Game of Drones
The evolution of drones knows no boundaries and is drawing more and more curious people, even from outside the aviation sector, while at the last airshow the new Falco Xplorer has been revealed.
In recent years, Unmanned Aerial Vehicles, often also known as drones or sometimes called more technically RPAS (Remotely-Piloted Air System), have been a major interest for markets and the press around the world. Drones have even become a "common object” in public opinion.
From an aeronautical point of view, UAVs are distinguished by the length of their wings, which are also narrow and this is synonymous with efficiency. The challenge they face is to stay in the air for as many hours as possible, using as less fuel as possible. For this reason, among the basic on-board elements for a UAV along with the electronics and the communications system, the engine plays a key role in offering highly reliable performance.
In the defense industry, for example, drones have now accumulated considerable numbers: about 5 million flight hours recorded in 2018, in which more than 360,000 missions were completed by the Predator family (the first ever UAV program by the U.S. Air Force). Nowadays, the evolution of these machines knows no limits.
The genesis of drones, in military applications, took place at the end of the ‘80s, under the American Admiral Thomas J. Cassidy. After a career in the U.S. Navy, he decided to leave the armed forces to acquire and become the CEO of General Atomics, a company that was having difficulties at the time. Thanks to his significant technical-operational knowledge of weapon systems and of the Pentagon bureaucracy, over the years he succeeded in asserting the operational concept of the drone as well as the need for them within the armed forces.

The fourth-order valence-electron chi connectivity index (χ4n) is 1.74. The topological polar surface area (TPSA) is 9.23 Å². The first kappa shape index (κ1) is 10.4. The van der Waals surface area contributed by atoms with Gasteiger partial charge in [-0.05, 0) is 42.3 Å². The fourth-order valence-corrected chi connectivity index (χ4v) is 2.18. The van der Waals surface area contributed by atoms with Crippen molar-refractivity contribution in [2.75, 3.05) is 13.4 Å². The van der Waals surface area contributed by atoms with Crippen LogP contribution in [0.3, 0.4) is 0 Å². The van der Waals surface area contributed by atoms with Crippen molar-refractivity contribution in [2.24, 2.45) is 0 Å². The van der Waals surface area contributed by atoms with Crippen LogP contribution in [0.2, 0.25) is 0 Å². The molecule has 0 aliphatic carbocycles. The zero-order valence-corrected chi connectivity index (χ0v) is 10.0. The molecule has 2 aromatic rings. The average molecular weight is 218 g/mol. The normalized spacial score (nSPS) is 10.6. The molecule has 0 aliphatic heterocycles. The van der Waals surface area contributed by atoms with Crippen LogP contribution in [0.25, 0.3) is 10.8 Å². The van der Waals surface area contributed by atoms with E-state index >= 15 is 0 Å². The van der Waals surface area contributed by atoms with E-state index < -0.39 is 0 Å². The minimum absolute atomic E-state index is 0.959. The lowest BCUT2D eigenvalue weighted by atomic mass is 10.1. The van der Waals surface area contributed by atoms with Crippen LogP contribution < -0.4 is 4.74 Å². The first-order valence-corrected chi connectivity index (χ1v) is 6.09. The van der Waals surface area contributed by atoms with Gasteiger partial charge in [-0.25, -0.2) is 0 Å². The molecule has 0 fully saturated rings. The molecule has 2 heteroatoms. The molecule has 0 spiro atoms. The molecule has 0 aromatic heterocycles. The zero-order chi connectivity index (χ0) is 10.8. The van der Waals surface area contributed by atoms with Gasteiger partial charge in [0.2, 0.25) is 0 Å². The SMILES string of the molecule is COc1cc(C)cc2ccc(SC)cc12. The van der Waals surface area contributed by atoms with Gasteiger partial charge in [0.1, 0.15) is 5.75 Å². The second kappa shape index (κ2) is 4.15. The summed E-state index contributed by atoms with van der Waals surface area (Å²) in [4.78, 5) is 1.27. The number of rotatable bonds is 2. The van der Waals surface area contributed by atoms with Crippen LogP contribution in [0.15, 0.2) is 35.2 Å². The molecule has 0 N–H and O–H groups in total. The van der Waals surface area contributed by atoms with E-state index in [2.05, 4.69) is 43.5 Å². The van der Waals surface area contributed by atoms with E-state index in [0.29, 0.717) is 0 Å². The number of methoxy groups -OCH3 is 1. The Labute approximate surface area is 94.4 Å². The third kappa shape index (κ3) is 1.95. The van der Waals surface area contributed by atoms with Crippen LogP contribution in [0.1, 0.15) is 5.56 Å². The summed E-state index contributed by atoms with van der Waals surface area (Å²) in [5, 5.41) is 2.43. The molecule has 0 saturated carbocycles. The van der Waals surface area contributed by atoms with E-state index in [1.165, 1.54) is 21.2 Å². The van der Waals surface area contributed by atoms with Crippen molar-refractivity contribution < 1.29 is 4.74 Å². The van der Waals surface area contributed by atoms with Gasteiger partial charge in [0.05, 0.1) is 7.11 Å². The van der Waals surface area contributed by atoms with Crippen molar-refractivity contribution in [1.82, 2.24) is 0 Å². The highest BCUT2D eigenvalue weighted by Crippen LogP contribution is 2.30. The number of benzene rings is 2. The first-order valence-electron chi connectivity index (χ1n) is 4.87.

The new Falco Xplorer's maximum takeoff weight is 1.3 tons, it has a load capacity of 350kg, a 24h long autonomy and a satellite data link for operations outside terrestrial radio coverage.
Starting right from the genesis, these aircraft - being the exceptional result of the great knowledge and intuition of a man capable of anticipating a technological era – have even evolved and are going through their technological parable in different parts of the world. In fact, since their invention, they have marked meaningful milestones in the military field: just for example, their contribution in the "war on terror" was a breakthrough, since the tragic 11th September and through the capture of various terrorists. But that is another story.
Back to Admiral Cassidy, after the foundation of the Pentagon's first real UAV program, the Predator, the initial capabilities of these aircraft to be remotely controlled (albeit on sight, with a maximum range of 150 km) and to stream images in real time grew very rapidly. Shortly after, communication capabilities were enhanced and higher performance controls were developed, including satellite connection: at that point the drone reached a decisive operational capacity.